Cuba Plans to Diversify Crops to Deal with Climate Change

December 7, 2007

HAVANA – The Cuban government this week announced it plans to diversify its crops and stagger its plantings with the aim of reducing the damage from weather phenomena, and it added that the agricultural sector is recovering rapidly from the ravages brought a month ago by Tropical Storm Noel in the eastern part of the island.

Acting Agriculture Minister Maria del Carmen Perez told Cuban media Saturday that now “the main thing is to prepare the land and sow to shorten the lag in the winter plantings.”

Perez told the official daily Granma that equipment and resources had been allocated to quickly harvest crops such as bananas that were flooded and cannot stand the excess moisture brought by the storm, as well as other crops such as sweet potatoes so that farmers can replant what was lost after harvesting what they can salvage.

She said that farmers need “to increase the short-cycle crops,” adding that among the urgent tasks in the urban agriculture sector was moving the vegetable seedbeds to areas with better drainage to guarantee vegetable production for the yearend period.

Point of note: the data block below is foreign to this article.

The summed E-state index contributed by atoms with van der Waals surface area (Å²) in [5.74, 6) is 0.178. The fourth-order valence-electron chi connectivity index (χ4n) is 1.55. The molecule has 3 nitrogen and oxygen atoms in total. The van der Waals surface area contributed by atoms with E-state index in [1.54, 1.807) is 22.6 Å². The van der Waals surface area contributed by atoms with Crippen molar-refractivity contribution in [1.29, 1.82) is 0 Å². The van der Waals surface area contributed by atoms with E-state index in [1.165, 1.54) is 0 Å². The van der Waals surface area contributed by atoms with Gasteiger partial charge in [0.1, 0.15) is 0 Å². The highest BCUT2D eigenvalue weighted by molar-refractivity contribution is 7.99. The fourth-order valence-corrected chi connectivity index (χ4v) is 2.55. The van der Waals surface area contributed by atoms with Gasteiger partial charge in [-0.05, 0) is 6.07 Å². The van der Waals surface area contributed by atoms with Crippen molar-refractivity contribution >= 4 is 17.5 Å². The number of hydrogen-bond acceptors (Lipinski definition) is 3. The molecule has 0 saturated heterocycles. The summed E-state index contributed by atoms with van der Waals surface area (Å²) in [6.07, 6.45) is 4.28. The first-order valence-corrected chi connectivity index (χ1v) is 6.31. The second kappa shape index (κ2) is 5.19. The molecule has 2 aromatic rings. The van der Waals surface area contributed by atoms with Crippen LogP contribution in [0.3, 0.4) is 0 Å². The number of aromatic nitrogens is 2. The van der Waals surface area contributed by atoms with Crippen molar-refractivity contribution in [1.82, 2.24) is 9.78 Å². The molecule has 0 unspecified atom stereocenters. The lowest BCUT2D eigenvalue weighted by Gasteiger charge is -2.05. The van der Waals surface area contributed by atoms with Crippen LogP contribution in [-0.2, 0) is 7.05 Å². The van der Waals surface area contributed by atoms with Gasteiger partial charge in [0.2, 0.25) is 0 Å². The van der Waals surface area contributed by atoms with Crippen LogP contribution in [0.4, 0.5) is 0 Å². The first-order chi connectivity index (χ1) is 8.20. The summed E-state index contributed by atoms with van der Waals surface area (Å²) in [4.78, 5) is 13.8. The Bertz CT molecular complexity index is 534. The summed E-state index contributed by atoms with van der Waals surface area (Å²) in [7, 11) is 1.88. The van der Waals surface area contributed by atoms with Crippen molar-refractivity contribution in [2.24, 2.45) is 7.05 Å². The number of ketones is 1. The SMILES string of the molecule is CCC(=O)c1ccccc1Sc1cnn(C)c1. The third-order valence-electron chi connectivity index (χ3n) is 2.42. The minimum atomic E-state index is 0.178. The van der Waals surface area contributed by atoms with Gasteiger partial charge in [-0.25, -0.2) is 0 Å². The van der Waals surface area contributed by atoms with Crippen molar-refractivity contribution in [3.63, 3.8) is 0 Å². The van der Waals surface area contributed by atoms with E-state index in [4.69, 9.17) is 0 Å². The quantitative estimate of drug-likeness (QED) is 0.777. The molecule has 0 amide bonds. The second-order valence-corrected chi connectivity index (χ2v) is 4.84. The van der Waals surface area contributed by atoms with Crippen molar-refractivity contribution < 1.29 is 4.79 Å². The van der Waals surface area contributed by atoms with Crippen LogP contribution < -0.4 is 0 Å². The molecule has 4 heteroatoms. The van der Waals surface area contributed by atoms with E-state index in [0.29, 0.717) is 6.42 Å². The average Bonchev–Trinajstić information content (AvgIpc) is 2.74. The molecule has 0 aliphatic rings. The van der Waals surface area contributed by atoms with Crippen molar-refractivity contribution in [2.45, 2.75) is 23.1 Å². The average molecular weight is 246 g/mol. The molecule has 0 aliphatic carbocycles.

Perez also said that now that there is an abundance of water in the ground this is the opportune time to increase the planting of rice on a small scale.

The rains and flooding associated with Tropical Storm Noel caused an estimated $500 million in losses in Cuba, as well as considerable damage to the road network, hydraulic installations, agriculture, housing and other sectors.

Sugar Minister Ulises Rosales del Toro, meanwhile, said that the 2007-2008 sugar harvest will get started Dec. 10 in a processing plant in the eastern province of Granma, the official AIN news agency reported.

Despite having more resources and greater availability of sugar cane, the last harvest brought in only 1.2 million tons, according to unofficial figures, even though production predictions had originally been for between 1.3 and 1.5 million tons of the crop.

In 2002, the sugar industry was restructured with the closing of almost 100 sugar mills and the reallocation of half the land area formerly dedicated to sugar cane to other crops. After the rise in sugar prices on the international market, the Cuban government decided to reopen some of the factories and increase the volume of cane produced for milling by 28%.

 

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